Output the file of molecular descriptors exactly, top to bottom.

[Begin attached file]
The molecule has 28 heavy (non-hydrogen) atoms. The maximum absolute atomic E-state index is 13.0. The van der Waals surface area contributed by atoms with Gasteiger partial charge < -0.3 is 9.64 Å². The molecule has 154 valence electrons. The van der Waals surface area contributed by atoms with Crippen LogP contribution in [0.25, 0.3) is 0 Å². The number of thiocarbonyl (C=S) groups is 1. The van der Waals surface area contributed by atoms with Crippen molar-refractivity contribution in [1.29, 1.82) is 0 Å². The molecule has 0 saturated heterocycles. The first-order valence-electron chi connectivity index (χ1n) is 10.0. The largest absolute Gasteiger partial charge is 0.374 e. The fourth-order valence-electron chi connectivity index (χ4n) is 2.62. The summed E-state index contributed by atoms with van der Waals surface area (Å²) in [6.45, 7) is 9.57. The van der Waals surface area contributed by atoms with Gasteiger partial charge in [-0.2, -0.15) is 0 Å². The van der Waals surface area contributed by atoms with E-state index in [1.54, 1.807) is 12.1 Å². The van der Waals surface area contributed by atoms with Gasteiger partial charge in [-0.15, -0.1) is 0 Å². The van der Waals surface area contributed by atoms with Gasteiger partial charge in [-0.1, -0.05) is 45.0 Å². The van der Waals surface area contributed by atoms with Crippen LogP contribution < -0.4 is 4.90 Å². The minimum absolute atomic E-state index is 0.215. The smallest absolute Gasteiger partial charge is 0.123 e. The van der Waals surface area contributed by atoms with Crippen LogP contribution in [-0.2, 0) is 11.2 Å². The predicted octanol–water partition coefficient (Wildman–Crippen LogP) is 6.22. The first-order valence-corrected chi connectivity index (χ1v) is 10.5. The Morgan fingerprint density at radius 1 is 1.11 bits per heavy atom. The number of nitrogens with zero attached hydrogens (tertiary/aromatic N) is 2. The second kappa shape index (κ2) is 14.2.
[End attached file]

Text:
The molecule has 28 heavy (non-hydrogen) atoms. The maximum absolute atomic E-state index is 13.0. The van der Waals surface area contributed by atoms with Gasteiger partial charge < -0.3 is 9.64 Å². The molecule has 154 valence electrons. The van der Waals surface area contributed by atoms with Crippen LogP contribution in [0.25, 0.3) is 0 Å². The number of thiocarbonyl (C=S) groups is 1. The van der Waals surface area contributed by atoms with Crippen molar-refractivity contribution in [1.29, 1.82) is 0 Å². The molecule has 0 saturated heterocycles. The first-order valence-electron chi connectivity index (χ1n) is 10.0. The largest absolute Gasteiger partial charge is 0.374 e. The fourth-order valence-electron chi connectivity index (χ4n) is 2.62. The summed E-state index contributed by atoms with van der Waals surface area (Å²) in [6.45, 7) is 9.57. The van der Waals surface area contributed by atoms with Gasteiger partial charge in [-0.2, -0.15) is 0 Å². The van der Waals surface area contributed by atoms with E-state index in [1.54, 1.807) is 12.1 Å². The van der Waals surface area contributed by atoms with Gasteiger partial charge in [-0.15, -0.1) is 0 Å². The van der Waals surface area contributed by atoms with Gasteiger partial charge in [-0.1, -0.05) is 45.0 Å². The van der Waals surface area contributed by atoms with Crippen LogP contribution < -0.4 is 4.90 Å². The minimum absolute atomic E-state index is 0.215. The smallest absolute Gasteiger partial charge is 0.123 e. The van der Waals surface area contributed by atoms with Crippen LogP contribution in [-0.2, 0) is 11.2 Å². The predicted octanol–water partition coefficient (Wildman–Crippen LogP) is 6.22. The first-order valence-corrected chi connectivity index (χ1v) is 10.5. The Morgan fingerprint density at radius 1 is 1.11 bits per heavy atom. The number of nitrogens with zero attached hydrogens (tertiary/aromatic N) is 2. The second kappa shape index (κ2) is 14.2.